Author at his father’s Ninth Street apartment.

That day in the library when I found The Legacy of Mark Rothko, I opened it to a random page and there was a photo of my dad, the first one I’d seen in twenty years; the only photo of him I’d ever seen taken by someone other than my stepmom or myself; the only photo of him in black and white, looking like an official figure in the pantheon of grown-ups. What stopped me was the doorway he’s standing in, the wall. I knew that doorway, I knew that wall. This was his apartment on Ninth Street, before he remarried. Here was a public photo of a private space that has no personal significance to anyone who will ever come across that book except me.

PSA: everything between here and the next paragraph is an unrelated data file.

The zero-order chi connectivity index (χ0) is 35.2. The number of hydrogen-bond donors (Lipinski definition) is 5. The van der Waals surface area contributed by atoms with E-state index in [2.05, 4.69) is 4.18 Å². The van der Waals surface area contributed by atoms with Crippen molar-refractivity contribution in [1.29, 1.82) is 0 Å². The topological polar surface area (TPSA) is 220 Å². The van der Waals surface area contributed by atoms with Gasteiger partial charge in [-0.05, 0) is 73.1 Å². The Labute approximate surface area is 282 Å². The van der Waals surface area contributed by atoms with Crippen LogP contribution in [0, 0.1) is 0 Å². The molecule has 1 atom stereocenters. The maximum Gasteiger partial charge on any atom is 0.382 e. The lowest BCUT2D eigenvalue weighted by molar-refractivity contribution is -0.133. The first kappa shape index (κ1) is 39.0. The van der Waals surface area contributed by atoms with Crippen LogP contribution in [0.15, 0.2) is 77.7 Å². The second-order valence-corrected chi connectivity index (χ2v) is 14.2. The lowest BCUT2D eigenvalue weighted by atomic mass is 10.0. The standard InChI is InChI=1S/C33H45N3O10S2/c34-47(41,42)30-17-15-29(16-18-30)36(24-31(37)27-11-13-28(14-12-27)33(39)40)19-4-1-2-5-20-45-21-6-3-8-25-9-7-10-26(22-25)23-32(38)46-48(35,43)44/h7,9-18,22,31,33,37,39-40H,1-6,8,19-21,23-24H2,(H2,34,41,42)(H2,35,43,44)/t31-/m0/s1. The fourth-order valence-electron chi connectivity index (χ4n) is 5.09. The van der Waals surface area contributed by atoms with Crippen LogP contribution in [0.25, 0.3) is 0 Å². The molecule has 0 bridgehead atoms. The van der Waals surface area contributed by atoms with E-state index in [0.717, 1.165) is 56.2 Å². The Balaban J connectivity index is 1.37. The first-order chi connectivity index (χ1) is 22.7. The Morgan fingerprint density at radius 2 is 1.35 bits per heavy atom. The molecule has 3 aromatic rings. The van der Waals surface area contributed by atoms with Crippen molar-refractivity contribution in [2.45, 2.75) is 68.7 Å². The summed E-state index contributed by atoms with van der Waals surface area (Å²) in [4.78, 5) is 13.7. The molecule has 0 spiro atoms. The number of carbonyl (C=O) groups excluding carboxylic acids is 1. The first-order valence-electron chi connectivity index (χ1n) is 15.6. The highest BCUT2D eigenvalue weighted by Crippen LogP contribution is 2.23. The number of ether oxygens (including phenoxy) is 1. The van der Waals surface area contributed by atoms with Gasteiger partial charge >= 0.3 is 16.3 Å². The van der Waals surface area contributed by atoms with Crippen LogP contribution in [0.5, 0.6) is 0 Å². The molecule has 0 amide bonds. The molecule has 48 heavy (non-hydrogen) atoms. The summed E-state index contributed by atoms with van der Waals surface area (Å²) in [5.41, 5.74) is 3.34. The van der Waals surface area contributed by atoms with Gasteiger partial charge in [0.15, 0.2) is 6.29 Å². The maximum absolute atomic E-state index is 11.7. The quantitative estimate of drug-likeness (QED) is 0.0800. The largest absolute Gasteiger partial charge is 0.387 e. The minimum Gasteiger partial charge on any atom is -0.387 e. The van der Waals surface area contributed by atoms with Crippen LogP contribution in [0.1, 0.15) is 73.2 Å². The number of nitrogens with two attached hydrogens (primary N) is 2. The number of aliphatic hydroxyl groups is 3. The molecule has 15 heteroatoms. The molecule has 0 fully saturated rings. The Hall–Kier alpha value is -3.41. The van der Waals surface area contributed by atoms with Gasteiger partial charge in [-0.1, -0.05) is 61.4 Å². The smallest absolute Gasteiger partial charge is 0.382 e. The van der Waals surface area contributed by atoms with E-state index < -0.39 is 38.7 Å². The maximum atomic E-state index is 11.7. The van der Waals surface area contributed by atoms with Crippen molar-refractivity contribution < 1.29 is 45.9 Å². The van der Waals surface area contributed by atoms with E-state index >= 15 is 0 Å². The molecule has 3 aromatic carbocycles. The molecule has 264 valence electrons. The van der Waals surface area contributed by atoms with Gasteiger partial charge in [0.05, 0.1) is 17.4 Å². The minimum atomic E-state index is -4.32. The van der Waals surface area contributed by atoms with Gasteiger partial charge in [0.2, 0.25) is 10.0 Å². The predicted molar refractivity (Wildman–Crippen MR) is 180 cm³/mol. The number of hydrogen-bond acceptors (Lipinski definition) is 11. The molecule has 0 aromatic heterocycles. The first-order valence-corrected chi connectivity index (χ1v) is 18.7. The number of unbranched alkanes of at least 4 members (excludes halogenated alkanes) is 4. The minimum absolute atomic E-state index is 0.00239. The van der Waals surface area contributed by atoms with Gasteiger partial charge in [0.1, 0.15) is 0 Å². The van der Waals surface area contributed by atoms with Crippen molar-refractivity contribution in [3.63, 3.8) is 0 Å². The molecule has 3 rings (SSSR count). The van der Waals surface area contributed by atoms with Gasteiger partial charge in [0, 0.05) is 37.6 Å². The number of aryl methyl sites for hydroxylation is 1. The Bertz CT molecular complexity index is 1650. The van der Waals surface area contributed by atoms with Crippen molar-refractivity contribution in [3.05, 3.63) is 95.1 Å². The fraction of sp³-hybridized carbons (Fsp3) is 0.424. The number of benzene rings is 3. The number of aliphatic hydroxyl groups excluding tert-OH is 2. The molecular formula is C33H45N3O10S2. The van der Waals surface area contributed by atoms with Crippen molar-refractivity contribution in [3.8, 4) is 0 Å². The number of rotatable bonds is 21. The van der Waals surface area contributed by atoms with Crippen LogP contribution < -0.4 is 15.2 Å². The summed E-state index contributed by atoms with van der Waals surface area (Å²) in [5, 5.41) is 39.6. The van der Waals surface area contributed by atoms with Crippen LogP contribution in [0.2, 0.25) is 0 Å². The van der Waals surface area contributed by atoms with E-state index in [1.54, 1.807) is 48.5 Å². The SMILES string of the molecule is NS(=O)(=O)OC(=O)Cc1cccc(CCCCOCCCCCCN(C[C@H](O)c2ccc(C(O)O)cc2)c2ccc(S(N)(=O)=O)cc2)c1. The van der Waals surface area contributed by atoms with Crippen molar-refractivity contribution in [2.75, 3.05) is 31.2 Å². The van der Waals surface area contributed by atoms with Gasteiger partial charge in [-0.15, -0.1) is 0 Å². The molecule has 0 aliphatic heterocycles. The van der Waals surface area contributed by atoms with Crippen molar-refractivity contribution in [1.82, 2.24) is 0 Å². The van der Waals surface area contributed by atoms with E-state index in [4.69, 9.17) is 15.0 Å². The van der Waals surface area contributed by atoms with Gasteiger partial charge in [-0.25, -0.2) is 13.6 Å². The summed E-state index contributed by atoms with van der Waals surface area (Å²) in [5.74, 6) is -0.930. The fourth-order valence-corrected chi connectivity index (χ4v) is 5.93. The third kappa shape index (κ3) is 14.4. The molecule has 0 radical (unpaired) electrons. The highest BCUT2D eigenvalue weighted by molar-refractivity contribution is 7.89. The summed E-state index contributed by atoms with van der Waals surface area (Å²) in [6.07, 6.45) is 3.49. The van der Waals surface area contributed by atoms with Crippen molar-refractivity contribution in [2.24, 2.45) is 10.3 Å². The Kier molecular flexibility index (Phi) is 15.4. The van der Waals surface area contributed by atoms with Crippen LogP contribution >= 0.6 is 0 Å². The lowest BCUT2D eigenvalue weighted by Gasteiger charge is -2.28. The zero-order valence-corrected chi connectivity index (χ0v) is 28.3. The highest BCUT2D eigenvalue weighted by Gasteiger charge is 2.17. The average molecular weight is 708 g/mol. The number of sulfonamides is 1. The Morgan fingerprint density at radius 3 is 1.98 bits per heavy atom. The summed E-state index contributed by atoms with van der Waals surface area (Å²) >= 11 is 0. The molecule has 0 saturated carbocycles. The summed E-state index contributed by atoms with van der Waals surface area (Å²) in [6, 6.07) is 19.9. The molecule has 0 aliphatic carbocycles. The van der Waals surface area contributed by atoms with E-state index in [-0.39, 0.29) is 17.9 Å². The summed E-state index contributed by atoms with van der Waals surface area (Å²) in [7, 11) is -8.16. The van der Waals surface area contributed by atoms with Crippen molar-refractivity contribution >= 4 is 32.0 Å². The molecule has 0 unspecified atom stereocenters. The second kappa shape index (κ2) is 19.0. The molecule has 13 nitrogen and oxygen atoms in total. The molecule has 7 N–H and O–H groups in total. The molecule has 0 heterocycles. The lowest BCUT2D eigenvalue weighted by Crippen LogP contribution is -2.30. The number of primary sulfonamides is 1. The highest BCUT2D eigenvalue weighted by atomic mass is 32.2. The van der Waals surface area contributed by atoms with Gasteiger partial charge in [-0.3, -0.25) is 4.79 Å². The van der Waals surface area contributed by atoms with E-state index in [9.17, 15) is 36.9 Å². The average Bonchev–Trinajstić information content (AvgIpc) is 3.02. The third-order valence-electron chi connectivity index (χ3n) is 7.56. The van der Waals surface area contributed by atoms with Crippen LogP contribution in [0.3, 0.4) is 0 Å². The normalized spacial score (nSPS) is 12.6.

On the wall next to him is a framed poster, his face dimly reflected in the glass. A Rothko.

Morton Levine at his Ninth Street apartment, 1974. Photograph by Jill Krementz.